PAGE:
Posted on 30th June 2015 by Svend McEwan-Brown
Picture yourself in the gorgeous interior of Dunino Church (Don’t know it? Picture a tiny Arts & Crafts church deep in the woods, with only a track to reach it by and nothing but birds to be heard) with 100 other people listening to a wonderful violinist – Hugo Ticciati – spinning music out of his imagination. As he improvises he draws every listener in. He leaves the stage and slowly moves to the back of the church and as he does so the audience follows, moving into the leafy graveyard, drawn by the sounds of hundreds of church bells from thousands of miles away.
That to me is the magic of East Neuk Festival. In its quiet way its combination of location, atmosphere, imagination and seriousness allows me as Artistic Director to create very unusual events that I would never be able to achieve in my other jobs. The bells were from the Baltic island of Gotland, recorded and forged into a mysterious and magical piece of music by Karin Rehnqvist. For around quarter of an hour she transports you to an utterly beautiful and ethereal space that fires the imagination (so many people said afterwards that they would now love to visit Gotland). Of course the landscape is inward as well as external; bells mean so much to us – they are present at the turning points of our lives, our weddings and funerals. They signify holy moments and dire warnings. As Karin pointed out to me, some of these bells are nigh on a millennium old and their sound has not changed significantly. That notion of living sound embedded in deep time thrills me. The only other sound in the air last nigh was birdsong – surely that has not changed much in the past thousand years either.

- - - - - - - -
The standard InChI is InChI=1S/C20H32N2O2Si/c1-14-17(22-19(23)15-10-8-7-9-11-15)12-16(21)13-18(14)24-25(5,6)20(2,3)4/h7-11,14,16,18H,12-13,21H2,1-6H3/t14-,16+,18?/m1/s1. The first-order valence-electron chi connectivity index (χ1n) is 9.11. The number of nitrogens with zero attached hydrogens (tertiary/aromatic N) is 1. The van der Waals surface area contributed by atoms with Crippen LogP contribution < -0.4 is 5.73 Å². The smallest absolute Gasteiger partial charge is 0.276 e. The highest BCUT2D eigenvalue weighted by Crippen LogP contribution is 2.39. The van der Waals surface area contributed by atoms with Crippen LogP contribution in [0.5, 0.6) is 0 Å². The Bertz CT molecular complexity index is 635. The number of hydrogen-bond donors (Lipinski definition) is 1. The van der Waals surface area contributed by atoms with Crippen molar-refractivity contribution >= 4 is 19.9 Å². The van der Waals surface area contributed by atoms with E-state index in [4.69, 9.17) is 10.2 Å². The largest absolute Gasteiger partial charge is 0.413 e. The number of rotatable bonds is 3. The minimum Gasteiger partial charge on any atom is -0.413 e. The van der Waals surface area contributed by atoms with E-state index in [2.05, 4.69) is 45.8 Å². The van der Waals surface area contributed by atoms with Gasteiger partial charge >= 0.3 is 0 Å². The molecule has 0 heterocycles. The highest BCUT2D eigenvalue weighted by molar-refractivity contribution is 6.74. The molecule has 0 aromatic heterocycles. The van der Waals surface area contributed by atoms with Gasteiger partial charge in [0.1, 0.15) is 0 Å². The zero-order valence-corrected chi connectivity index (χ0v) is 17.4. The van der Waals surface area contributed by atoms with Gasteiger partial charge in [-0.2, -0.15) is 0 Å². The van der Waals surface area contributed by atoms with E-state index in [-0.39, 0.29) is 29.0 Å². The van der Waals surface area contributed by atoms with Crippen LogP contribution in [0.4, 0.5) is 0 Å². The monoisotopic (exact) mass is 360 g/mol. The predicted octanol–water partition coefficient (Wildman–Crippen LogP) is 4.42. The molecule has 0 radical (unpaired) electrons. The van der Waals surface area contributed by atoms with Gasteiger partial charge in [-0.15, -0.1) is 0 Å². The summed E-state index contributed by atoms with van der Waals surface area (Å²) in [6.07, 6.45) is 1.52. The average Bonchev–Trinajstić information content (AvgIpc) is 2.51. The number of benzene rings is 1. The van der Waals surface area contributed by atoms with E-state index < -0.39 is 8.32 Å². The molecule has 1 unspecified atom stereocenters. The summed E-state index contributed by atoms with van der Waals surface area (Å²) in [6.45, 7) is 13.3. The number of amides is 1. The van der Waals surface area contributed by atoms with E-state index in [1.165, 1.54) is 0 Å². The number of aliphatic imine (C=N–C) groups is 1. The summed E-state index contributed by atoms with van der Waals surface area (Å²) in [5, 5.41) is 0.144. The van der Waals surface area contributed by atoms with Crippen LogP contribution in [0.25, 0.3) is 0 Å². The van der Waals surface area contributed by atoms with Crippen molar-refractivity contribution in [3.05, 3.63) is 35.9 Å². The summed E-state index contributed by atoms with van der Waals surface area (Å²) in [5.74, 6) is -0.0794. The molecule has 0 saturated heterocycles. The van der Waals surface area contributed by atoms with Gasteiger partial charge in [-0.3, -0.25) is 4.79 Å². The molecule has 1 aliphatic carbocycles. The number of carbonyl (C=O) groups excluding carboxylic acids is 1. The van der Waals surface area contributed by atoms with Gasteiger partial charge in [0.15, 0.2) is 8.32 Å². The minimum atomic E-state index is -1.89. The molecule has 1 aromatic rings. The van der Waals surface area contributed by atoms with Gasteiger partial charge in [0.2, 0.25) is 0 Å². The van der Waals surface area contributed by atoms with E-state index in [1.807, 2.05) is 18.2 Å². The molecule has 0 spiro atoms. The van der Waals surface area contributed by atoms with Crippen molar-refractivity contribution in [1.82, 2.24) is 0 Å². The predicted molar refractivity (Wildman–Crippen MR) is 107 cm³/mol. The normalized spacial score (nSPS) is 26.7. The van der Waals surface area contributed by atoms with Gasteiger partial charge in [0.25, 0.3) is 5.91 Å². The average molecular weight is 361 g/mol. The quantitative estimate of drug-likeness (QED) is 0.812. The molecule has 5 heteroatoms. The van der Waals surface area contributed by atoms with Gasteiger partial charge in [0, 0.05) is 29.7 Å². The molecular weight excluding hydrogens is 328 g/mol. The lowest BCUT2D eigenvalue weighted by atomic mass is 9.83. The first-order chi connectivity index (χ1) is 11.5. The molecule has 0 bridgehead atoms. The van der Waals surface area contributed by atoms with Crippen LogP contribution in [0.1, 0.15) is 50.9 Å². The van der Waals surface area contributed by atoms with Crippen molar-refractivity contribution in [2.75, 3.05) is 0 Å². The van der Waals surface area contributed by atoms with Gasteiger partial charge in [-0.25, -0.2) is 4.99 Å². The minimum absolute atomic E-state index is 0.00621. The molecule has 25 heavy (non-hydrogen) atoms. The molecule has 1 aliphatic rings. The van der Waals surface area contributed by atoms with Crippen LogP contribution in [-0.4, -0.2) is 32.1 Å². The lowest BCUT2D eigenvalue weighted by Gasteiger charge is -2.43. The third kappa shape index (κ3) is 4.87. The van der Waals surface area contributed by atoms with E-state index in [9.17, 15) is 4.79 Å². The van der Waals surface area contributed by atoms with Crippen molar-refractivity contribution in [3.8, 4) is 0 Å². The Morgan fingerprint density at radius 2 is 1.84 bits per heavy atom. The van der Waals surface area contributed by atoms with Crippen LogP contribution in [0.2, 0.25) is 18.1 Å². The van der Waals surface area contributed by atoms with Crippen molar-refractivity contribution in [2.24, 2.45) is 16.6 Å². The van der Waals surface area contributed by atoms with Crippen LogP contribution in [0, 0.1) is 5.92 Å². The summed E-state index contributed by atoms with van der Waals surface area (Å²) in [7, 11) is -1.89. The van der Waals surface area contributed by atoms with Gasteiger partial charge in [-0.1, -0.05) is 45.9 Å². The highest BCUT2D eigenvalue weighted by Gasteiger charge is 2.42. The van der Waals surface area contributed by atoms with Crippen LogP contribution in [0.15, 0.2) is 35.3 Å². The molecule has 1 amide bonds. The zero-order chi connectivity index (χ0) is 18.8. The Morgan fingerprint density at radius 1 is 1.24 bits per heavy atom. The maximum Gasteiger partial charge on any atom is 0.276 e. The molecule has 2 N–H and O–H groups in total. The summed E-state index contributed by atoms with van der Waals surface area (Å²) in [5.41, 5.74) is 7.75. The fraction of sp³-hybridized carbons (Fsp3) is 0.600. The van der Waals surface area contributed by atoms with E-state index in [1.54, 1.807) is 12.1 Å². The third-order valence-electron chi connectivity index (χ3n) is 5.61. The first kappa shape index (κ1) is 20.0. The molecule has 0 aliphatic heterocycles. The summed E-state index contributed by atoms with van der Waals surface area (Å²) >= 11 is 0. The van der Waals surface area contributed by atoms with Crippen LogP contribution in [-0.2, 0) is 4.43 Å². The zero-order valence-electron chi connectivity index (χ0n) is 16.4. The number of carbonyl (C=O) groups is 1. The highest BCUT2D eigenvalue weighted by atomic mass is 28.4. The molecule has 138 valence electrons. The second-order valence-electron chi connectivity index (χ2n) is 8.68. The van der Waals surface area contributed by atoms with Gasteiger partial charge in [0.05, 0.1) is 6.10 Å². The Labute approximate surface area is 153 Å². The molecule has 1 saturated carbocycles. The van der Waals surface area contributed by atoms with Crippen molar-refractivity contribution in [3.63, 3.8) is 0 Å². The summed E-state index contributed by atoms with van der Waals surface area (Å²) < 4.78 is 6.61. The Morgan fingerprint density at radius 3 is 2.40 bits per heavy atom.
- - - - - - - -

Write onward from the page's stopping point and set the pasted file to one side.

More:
Hugo Ticciati is the kind of musician who one can present an idea like this and be confident of a warm and imaginative response. He loves to enliven the audience experience of a performance with an unconventional or unexpected intervention. Tonight he is back, this time with the strings of the Scottish Chamber Orchestra, and they will play pieces that connect across centuries. Some of them are well known (Vivaldi’s Four Seasons), some not (Auerbach is new to East Neuk Festival), but they connect powerfully. And Hugo will improvise once again. The space will be very different – I guess you could fit 12 Duninos into one Cambo Barn – but hopefully the experience will be every bit as magical and intense as last night. See you there!
More info about / book tickets for tonight’s concert here.
Read more about Hugo Ticciati here: